Tis the season …when a simple cough can turn to a fever - in no time.
Experts say up to 50 percent of us may come down with the flu this year. The flu kills a worldwide average of 500,000 annually, with more than 36,000 here in the u-s. Experts encourage vaccination - but those shots need to be given every six months. Crews at the National Institutes of Health are hammering-out a universal flu vaccine.
Imagine the flu virus looks like a lollipop. While the head mutates constantly, the base does so rarely. Experts attacked the base by dosing animals with a vaccine made from flu D-N-A.Then, another vaccine made from a weakened cold virus is added.This prime boost method may allow for the destruction of multiple flu strains.
In recent experiment with mice, ferrets and monkeys - Doctor Gary Nabel killed-off a flu virus from 2007 - and one from 1934.
For us, the vaccine is still years away. That means your best bet to beat the bug this year is to wash up and cover your mouth.
Clinical trials of this vaccine are now underway in humans. It could actually be commercially available in the next five years.
ONE FLU OVER THE CUCKOO'S NEST: Influenza, commonly referred to as the flu, is an infectious disease caused by RNA viruses of the family Orthomyxoviridae (the influenza viruses), according to Influenza: Viral Infections [Mereck Manual Home Edition]. The most common symptoms of the disease are chills, fever, sore throat, muscle pains, severe headache, coughing, weakness / fatigue and general discomfort. However, sore throat, fever and coughs are the most frequent symptoms. In more serious cases, influenza causes pneumonia, which can be fatal, particularly for the young and the elderly. Although it is often confused with other influenza-like illnesses, especially the common cold, the Lancet is quoted as saying that "influenza is a more severe disease than the common cold and is caused by a different type of virus." Influenza may produce nausea and vomiting, particularly in children, as stated in the book Season Flu vs. Stomach Flu, but these symptoms are more common in the unrelated gastroenteritis, which is sometimes called "stomach flu" or "24-hour flu".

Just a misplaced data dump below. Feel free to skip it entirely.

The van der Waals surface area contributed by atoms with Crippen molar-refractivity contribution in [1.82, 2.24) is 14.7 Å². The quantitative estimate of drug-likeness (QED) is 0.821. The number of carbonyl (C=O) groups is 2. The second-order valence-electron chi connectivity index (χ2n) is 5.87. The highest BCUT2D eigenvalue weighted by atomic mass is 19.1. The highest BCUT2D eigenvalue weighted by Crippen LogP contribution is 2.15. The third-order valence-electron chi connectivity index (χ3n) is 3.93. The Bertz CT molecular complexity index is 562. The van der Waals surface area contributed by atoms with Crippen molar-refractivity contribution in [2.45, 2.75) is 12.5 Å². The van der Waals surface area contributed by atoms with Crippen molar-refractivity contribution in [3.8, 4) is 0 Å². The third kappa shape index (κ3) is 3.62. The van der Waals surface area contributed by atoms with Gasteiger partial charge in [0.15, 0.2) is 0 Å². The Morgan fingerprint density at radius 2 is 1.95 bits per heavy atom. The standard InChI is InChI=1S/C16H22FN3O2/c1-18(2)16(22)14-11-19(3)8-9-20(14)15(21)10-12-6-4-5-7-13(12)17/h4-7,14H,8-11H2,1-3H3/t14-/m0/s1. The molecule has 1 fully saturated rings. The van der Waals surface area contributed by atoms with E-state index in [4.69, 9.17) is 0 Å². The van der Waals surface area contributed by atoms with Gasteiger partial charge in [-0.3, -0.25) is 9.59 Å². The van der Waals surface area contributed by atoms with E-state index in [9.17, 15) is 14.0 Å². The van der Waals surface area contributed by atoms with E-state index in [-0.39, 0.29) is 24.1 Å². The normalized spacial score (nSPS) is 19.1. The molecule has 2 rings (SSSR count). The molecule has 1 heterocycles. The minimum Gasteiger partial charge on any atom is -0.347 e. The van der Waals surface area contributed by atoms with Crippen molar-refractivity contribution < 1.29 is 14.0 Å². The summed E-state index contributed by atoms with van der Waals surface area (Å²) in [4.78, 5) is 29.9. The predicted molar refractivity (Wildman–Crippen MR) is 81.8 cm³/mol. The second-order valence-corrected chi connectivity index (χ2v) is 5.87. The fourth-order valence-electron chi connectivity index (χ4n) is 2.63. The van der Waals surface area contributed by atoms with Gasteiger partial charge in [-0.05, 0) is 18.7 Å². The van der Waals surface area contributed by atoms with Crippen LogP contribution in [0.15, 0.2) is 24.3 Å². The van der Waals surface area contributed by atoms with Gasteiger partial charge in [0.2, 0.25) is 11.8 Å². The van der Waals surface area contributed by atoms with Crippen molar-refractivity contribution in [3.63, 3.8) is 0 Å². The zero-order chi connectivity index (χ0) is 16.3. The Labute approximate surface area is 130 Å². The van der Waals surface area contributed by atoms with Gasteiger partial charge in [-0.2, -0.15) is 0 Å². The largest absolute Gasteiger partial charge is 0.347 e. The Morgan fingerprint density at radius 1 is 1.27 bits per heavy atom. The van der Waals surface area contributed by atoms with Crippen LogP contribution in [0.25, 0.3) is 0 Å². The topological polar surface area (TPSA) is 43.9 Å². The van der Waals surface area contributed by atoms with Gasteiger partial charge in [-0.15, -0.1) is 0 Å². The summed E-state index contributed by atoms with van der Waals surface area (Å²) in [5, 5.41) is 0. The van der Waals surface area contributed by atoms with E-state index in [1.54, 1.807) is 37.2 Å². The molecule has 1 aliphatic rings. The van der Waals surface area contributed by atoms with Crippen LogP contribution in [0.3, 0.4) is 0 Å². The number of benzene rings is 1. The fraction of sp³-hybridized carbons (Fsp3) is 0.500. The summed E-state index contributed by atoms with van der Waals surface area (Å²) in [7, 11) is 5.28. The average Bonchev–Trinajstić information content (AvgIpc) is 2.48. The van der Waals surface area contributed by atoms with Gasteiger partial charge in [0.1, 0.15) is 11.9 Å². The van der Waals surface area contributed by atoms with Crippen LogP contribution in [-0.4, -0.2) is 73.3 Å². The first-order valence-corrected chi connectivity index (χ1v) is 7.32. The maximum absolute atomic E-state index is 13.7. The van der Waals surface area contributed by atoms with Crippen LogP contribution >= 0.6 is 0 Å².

PIGS STILL CAN'T FLY, BUT SWINE FLU: FluFacts.com, a comprehensive site with in-depth information regarding influenza, reports that in the U.S. alone, an estimated 25–50 million cases of the flu are currently reported each year — leading to 150,000 hospitalizations and 30,000–40,000 deaths yearly. If these figures were to be estimated incorporating the rest of the world, there would be an average of approximately 1 billion cases of flu, around 3–5 million cases of severe illness, and 300,000–500,000 deaths annually. Deaths of older adults account for more than 90% of deaths attributed to pneumonia and influenza.
THE ONE-SHOT-FITS ALL VACCINE: This vaccine could end the guessing game that now occurs at the beginning of each year as scientists decide which strains should be included in the seasonal vaccine for the following winter. Furthermore, it would make flu immunization practical for countries that now cannot afford a yearly effort. Unfortunately, a universal vaccine will not be ready soon enough to combat a possible pandemic from the new strain of swine flu that has already sickened thousands of people. The most advanced of the vaccines have been tested only in small clinical trials, as stated by Los Angeles Times. It is likely to take several more years to show if the vaccines really work. Indeed, the universal vaccines developed so far do not totally prevent infection, as the strain-specific vaccines can do. Rather, they limit severity and spread of the disease. It is also not clear if the vaccines would be able to provide protection against all strains, including animal-derived viruses like the new swine flu. New York Times adds that most of the universal vaccines under development do not even try to provide protection against influenza type B. They focus on type A, which tends to cause more severe disease and pandemics.
For More Information, Contact:
Anne A. Oplinger – Media Contact
National Institutes of Health
(Information provided by: Ivanhoe)
Copyright (c) 2010 The E. W. Scripps Company
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